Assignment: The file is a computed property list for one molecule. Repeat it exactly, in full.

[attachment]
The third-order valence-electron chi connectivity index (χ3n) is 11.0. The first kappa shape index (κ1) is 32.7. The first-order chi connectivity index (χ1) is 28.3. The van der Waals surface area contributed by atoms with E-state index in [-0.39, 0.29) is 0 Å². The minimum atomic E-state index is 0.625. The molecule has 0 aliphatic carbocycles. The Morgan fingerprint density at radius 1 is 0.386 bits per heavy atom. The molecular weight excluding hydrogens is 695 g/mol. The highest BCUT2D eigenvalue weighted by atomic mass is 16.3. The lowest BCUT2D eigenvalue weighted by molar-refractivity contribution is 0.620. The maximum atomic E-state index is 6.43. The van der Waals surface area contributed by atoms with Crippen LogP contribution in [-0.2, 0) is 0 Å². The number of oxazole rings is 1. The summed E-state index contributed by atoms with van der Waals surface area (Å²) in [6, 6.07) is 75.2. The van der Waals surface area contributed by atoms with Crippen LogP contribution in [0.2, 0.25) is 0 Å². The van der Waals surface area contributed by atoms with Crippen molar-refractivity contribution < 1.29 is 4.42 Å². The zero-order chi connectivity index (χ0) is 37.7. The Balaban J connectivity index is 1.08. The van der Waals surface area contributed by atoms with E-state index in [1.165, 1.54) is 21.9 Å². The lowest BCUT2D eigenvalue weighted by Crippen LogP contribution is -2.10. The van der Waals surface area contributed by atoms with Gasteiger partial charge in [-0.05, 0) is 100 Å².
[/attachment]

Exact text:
The third-order valence-electron chi connectivity index (χ3n) is 11.0. The first kappa shape index (κ1) is 32.7. The first-order chi connectivity index (χ1) is 28.3. The van der Waals surface area contributed by atoms with E-state index in [-0.39, 0.29) is 0 Å². The minimum atomic E-state index is 0.625. The molecule has 0 aliphatic carbocycles. The Morgan fingerprint density at radius 1 is 0.386 bits per heavy atom. The molecular weight excluding hydrogens is 695 g/mol. The highest BCUT2D eigenvalue weighted by atomic mass is 16.3. The lowest BCUT2D eigenvalue weighted by molar-refractivity contribution is 0.620. The maximum atomic E-state index is 6.43. The van der Waals surface area contributed by atoms with Crippen LogP contribution in [-0.2, 0) is 0 Å². The number of oxazole rings is 1. The summed E-state index contributed by atoms with van der Waals surface area (Å²) in [6, 6.07) is 75.2. The van der Waals surface area contributed by atoms with Crippen LogP contribution in [0.2, 0.25) is 0 Å². The van der Waals surface area contributed by atoms with Crippen molar-refractivity contribution < 1.29 is 4.42 Å². The zero-order chi connectivity index (χ0) is 37.7. The Balaban J connectivity index is 1.08. The van der Waals surface area contributed by atoms with E-state index in [1.165, 1.54) is 21.9 Å². The lowest BCUT2D eigenvalue weighted by Crippen LogP contribution is -2.10. The van der Waals surface area contributed by atoms with Gasteiger partial charge in [-0.05, 0) is 100 Å².